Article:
“Bureaucracy defends the status quo long past the time when the quo has lost its status.”
– Dr. Laurence J. Peter, educator and writer
The first Peruvian restaurant I set foot in in Buenos Aires was Status, Virrey Ceballos 178 just off the Plaza del Congreso. We’ve been back on and off, but not often as it simply has never been one of our favorites, and, given the home cooking level of food and the neighborhood it’s in, it’s pretty pricey by contrast to many of the other spots that we like better. But, it is one of the restaurants on a list that I’m writing reviews for a publication, so we popped off to there the other night. One note, the chef who had been there early on left to be the chef at Chan-Chan when it opened.
The place looks like a cheap cafe. The couple of waiters who were there seemed more interested in remaining at the table they were seated at, chatting and drinking, than actually getting up to come over and talk to us. And, the whopping other two customers at the height of dinner hour speaks volumes – even though likely it is busier at lunchtime just given the area. When we finally got some attention, we ordered up a bunch of plates to try – far more food than we should have, but we brought the leftovers home for next day consumption.
Often one of our favorite dishes, ocopa, a chilled potato dish topped with a cheese based sauce flavored with huacatay, ají amarillo and walnuts. Status’ menu claims that there’s also contains shrimp, which first would be odd for this dish, and which it turns out not to anyway, unless they’ve been pureed into the sauce. It’s also basically insipid – unseasoned, little if any chili flavor, and just kind of oily. Adding a bit of the standard green chili sauce on the table at least gave them some flavor.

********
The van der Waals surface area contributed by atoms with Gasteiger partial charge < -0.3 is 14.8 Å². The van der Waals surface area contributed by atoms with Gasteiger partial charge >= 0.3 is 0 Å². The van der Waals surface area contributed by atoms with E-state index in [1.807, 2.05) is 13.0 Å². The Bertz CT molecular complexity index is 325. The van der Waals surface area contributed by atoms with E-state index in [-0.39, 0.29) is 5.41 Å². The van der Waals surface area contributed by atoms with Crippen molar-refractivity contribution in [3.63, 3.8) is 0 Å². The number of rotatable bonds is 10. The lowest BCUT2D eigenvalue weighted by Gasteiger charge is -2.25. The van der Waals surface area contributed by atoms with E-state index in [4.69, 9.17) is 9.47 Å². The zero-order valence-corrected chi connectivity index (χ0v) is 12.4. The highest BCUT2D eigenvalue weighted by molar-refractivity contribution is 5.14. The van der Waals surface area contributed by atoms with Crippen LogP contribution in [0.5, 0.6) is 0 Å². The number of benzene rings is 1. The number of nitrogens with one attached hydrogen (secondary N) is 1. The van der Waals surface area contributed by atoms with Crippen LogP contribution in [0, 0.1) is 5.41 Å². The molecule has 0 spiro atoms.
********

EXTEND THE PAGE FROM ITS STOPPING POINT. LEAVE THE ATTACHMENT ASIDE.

The anticuchos are tough and chewy, and outside of way too much salt and a hint of heat, there’s little to recommend them. These too were perked up by the addition of the chili sauce on the table.
The ceviche wasn’t bad, though again completely lacking in picante spice – perhaps it’s just a choice given the ‘hood to tame all the spices down to dull – unusual for a Peruvian restaurant here, but then, this one’s not in the usual neighborhood. We asked if there was something spicier than the table sauce and got a bowl of delicious chopped fresh rocotos in vinegar, so nice to see that that’s available. Actually made the ceviche pretty good with that addition.
Rabbit dishes are not common in Buenos Aires, so I’ll often order one when I do see one. Actually, I had wanted to order one of their two duck dishes, but they didn’t have any duck. The ajiaco del conejo was the best thing on the table – lots of garlic and even a decent amount of chili heat – though we still tossed on a little more of the rocoto sauce. The potatoes with the combination of the two sauces were fantastic. We also had a plate of rice and white beans on the table, the beans cooked perfectly and delicious.
So, in the end, sucky ambiance and service. Food, fresh, but just lacking in heat, though the two hot sauces available are a nice touch. Still, in the end, I think I’m downgrading Status from recommended to just okay – there are too many other good places like Mamaní and Contigo Perú at a better value to recommend.